Past participles that have become established as adjectives can, like most English adjectives, be modified by the adverb very : a very driven person; We were very concerned for your safety.Very does not modify past participles that are clearly verbal; for example, The lid was very sealed is not an idiomatic construction, while The lid was very tightly sealed is. Sometimes confusion arises over whether a given past participle is adjectival and thus able to be modified by very without an intervening adverb. However, there is rarely any objection to the use of this intervening adverb, no matter how the past participle is functioning. Such use often occurs in edited writing: We were very much relieved to find the children asleep. They were very greatly excited by the news. I feel very badly cheated.
(intensifier) used to add emphasis to adjectives that are able to be gradedvery good; very tall
(intensifier) used with nouns preceded by a definite article or possessive determiner, in order to give emphasis to the significance, appropriateness or relevance of a noun in a particular context, or to give exaggerated intensity to certain nounsthe very man I want to see; his very name struck terror; the very back of the room
(intensifier) used in metaphors to emphasize the applicability of the image to the situation describedhe was a very lion in the fight
real or true; genuinethe very living God
lawfulthe very vengeance of the gods
Word Origin for very
C13: from Old French verai true, from Latin vērax true, from vērus true
In strict usage adverbs of degree such as very, too, quite, really, and extremely are used only to qualify adjectives: he is very happy; she is too sad. By this rule, these words should not be used to qualify past participles that follow the verb to be, since they would then be technically qualifying verbs. With the exception of certain participles, such as tired or disappointed, that have come to be regarded as adjectives, all other past participles are qualified by adverbs such as much, greatly, seriously, or excessively: he has been much (not very) inconvenienced; she has been excessively (not too) criticized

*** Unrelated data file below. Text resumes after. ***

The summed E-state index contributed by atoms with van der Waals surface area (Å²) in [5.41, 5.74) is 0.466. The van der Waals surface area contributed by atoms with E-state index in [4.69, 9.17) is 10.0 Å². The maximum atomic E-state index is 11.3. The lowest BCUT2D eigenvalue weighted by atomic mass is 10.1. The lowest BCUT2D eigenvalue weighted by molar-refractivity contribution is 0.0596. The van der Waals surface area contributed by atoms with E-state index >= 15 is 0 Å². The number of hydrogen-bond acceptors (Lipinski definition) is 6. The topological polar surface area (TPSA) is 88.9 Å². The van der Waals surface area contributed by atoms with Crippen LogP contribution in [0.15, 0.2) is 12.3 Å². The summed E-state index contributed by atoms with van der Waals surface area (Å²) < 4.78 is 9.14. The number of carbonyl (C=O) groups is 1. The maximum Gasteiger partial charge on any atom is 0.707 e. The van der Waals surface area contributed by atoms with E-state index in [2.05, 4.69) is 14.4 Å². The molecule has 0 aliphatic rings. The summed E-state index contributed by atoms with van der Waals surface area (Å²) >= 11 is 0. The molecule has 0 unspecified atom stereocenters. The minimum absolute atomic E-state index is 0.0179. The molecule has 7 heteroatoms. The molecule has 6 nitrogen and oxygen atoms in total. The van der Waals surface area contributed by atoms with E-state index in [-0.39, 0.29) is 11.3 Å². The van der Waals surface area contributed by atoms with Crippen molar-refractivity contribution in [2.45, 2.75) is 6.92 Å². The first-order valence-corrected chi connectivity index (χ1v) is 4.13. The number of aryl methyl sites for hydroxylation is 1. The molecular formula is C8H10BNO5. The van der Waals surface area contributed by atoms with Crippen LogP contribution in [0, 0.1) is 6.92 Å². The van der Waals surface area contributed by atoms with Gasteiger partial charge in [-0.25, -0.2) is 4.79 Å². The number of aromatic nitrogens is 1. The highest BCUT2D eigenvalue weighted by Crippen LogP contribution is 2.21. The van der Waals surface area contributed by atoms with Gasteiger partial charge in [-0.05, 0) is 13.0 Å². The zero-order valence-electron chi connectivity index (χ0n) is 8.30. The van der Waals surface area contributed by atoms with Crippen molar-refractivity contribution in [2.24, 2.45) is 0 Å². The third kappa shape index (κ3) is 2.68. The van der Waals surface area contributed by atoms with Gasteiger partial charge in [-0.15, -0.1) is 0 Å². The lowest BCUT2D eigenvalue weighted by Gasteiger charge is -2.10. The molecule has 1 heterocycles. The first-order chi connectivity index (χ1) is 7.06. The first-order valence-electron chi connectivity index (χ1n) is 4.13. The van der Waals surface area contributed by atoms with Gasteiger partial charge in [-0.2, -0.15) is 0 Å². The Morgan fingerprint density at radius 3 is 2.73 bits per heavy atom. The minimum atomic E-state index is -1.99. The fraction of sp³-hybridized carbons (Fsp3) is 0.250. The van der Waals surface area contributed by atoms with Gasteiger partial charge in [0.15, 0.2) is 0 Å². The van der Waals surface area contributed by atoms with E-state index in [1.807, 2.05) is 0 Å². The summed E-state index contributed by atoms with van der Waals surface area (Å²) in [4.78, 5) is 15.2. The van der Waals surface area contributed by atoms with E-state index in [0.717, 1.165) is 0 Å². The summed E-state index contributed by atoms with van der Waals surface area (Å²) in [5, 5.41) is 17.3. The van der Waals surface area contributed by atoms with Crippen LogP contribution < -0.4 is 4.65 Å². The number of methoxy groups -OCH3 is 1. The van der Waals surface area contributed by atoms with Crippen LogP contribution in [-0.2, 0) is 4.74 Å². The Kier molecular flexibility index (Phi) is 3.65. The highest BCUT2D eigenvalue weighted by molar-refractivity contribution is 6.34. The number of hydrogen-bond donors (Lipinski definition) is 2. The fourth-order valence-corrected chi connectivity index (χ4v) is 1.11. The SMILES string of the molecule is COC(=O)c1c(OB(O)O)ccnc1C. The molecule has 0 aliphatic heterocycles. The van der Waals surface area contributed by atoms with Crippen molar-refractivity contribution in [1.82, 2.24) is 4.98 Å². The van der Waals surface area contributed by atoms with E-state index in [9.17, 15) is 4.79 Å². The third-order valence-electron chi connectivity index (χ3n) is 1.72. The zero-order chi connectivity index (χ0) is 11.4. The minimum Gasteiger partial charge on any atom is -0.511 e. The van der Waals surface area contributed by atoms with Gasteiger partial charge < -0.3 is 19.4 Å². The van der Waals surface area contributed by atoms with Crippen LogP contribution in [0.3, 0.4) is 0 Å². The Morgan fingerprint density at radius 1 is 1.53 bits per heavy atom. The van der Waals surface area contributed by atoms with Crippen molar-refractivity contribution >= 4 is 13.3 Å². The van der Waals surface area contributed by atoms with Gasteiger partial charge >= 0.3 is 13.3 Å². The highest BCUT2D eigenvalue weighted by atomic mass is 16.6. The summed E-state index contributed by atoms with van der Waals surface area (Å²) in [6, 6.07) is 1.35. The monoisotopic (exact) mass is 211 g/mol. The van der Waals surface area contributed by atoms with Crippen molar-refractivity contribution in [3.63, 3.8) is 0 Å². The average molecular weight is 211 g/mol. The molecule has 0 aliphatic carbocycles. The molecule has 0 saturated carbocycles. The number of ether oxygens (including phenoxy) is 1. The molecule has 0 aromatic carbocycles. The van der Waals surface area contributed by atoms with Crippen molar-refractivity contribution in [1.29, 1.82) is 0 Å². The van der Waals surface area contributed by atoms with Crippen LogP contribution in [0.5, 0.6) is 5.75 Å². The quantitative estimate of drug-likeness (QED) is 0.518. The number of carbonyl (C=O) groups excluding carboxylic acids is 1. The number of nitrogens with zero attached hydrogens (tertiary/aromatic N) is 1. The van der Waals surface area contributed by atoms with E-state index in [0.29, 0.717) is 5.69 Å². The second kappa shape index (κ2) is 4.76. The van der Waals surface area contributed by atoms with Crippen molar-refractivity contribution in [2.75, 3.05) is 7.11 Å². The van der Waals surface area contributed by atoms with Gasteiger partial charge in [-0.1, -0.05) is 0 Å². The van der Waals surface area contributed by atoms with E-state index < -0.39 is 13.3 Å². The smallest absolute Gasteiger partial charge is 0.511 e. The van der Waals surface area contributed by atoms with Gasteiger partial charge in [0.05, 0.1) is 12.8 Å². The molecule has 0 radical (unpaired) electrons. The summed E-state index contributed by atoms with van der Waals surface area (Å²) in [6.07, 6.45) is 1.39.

mid-13c., verray "true, real, genuine," later "actual, sheer" (late 14c.), from Anglo-French verrai, Old French verai "true," from Vulgar Latin *veracus, from Latin verax (genitive veracis) "truthful," from verus "true," from PIE *weros- (cf. Old English wær "a compact," Old Dutch, Old High German war, Dutch waar, German wahr "true;" Welsh gwyr, Old Irish fir "true;" Old Church Slavonic vera "faith"). Meaning "greatly, extremely" is first recorded mid-15c. Used as a pure intensive since Middle English.